The link below is from TeacherTube. It is a video on integrating smartboards into the classroom. The gentleman in the video is a music theory and technology teacher who expresses how helpful smartboards can be and insists every teacher have one in their classroom. The video also shows his class working on the smartboard. Check it out: www.teachertube.com/view_video.php?viewkey=ca2695d62525505dd80e
The intergration of technology into the classroom and using it the fullest potential will have a positive impact of increasing the engagement of the students in our classroom. I remember trying to keep myself awake in class because the teacher did nothing to keep me engaged in the material. I will incorporate much technology into my classroom so that my students will be able to experience hands-on and will be inspired to collaborate with other classmates. I think Suppes (1969) expressed it best when he said, “I would claim that the wise use of technology and science, particularly in education, presents a major opportunity and challenge” (Suppes, 1969, par. 1). However, just because I feel so strongly towards the use of technology and think it is the future of education, does not mean there is not more to be done. Technology is growing so quickly, there is still much we do not know and bugs to be worked out.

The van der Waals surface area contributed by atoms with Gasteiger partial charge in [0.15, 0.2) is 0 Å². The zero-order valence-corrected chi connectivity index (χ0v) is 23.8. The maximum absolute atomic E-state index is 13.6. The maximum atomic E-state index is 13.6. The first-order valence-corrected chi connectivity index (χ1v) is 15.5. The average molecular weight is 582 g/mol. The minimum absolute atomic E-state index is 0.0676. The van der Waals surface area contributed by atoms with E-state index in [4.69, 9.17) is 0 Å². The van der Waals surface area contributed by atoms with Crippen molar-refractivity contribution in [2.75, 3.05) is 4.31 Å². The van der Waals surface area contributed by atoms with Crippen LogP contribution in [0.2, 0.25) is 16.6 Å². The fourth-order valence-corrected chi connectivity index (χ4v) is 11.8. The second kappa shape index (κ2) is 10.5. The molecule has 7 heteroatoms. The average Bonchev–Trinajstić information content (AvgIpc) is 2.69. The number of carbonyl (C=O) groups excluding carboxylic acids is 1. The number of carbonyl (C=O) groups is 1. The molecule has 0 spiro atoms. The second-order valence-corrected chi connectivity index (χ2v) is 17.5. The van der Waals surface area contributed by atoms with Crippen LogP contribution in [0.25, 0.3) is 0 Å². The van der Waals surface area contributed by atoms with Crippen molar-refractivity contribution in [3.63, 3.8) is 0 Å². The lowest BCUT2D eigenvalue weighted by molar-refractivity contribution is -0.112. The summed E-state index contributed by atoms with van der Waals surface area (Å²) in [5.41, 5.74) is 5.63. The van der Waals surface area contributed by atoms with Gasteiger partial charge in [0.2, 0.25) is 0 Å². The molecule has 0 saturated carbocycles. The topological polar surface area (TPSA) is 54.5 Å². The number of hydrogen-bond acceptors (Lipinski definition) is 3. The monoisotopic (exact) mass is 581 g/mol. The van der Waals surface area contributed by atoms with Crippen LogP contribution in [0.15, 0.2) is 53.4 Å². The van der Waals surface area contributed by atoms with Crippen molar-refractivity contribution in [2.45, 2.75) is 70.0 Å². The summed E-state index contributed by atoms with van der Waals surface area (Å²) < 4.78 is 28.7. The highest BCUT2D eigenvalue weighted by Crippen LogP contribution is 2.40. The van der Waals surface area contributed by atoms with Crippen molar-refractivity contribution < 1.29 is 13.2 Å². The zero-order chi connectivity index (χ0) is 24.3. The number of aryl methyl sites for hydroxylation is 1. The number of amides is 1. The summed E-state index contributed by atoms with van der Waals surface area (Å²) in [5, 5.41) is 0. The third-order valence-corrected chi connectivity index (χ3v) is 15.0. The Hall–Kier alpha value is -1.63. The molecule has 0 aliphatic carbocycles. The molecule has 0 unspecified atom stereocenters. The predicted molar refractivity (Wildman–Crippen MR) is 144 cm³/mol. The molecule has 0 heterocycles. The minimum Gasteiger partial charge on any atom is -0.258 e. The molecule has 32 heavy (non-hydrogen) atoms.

Education has progressed immensely over the last fifteen years. It has gone from lectures and textbooks to digital cameras and computers in the classroom. Everybody is working together to make this transition from a traditional-centered classroom to a technology-integrated classroom. The future of education is the key to our children’s learning process and their opportunities ahead. “It is difficult to predict how education will change over the next decade let alone the next century, but there will most certainly be changes in pedagogies which more readily recognize the way young people learn with new technologies” (J. Johnson, C. Chapman and J. Dyer, 2006).